Terrorists Read Me
by Daniel Pipes
Translations of this item:
Richard Wagner's music inspired Adolf Hitler. Lyrics in a Beatles' song, Helter Skelter, drove Charles Manson to direct the murders of actress Sharon Tate and others. J.D. Salinger's novel Catcher in the Rye inspired Mark David Chapman to assassinate John Lennon, one of the Beatles. The 1976 movie Taxi Driver and actress Jody Foster inspired John Hinckley to try to assassinate Ronald Reagan.
This madness serves by way of introduction to the fact that authors and artists cannot conrol how theirwork is received, who will respond to it, or to what purposes it will be put.
Closer afield,. Michael Scheuer, Noam Chomsky, and William Blum had books praised by Osama bin Laden. Edward Said's book on Islam was imposed by Lebanese terrorists on an American hostage, as Martin Kramer recounts in Ivory Towers on Sand:
I too have had my share of evil readers, including a leading figure in Hezbollah, who in 2007 told David Schenker of the Washington Institute for Near East Policy that the organization follows me. Here, in reverse chronological order, follows information on other terrorists who read me..
First, on Nov. 29, 2009, he enigmatically wrote (in English) "Daniel Pipes: Leftism and Islam. Muslims, the warriors Marxists have been praying for." These words are not mine: a search of www.DanielPipes.org finds no reference to such words until this moment.
Then follows a YouTube link that goes to a page announcing :
This baffles me, as my talks have nothing to do with cooking and I have not appeared on HBO, so how could either party claim copyright infringement? Further, checking my records, I find no talk of mine that begins with "The Modern L …" So, I have no idea what this video shows, or even if I am in it.
After this link, Behring Breivik goes on to discuss the Marxist-Islamist connection, concluding:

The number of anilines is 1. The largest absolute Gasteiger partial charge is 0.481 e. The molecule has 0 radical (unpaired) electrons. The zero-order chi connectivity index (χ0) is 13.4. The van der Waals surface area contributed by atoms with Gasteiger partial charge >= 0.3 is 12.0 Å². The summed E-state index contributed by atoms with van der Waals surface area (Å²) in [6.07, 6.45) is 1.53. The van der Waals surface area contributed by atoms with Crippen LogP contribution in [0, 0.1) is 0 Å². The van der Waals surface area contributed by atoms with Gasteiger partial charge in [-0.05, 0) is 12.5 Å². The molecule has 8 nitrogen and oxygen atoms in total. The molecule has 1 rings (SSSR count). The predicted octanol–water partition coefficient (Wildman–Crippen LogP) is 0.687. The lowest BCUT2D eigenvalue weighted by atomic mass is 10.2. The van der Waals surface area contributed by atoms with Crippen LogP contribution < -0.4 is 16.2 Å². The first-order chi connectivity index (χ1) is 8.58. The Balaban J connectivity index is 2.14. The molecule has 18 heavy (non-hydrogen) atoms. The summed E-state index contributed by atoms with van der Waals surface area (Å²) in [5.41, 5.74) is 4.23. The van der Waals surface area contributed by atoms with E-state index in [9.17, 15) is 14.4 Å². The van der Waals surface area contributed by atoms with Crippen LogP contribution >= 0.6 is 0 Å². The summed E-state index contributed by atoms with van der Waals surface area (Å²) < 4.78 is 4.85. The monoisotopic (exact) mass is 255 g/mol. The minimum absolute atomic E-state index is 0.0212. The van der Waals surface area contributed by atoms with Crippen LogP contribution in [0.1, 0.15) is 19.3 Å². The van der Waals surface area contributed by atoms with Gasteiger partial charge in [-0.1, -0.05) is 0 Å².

Or, in my editing of the Google translation:
The second entry follows two days later, Dec. 1, 2009. In it, Behring Breivik listed "Disappearing Christians in the Middle East" as a source for statistics on the decline in the Christian population of Bethlehem.
Comments: (1) This, the third terrorist who reads me, appears to differ from the prior two in being a counterjihadi rather than a jihadi, if one with Nazi inclinations.
(2) As this triad suggests, an author has no control over who reads him and what possible role his writings may have in shaping the mind of a terrorist.
(3) I repeat my promise from 2009, below, "assuring that the Middle East Forum and I do not inadvertently provide guidance to terrorists."
July 24, 2011 update: Behring Breivik's manifesto, a 1,518-page, 780,000-word compendium in English titled 2083 – A European Declaration of Independence, signed with an Anglicized version of his name, Andrew Berwick, and posted on the White supremacist website Stormfront.org, has come to light. I find myself quoted and cited many times. In most cases, this occurs in the context of essays written by Behring Breivik's anonymous countryman, Fjordman. In a couple of cases, Behring Breivik quotes me directly, once about Syria and once about Muslims in Europe. On one occasion he discusses me directly, in the context of arguing that "it is imperative that the European Jewish community without delay take a stance on the ongoing Islamisation."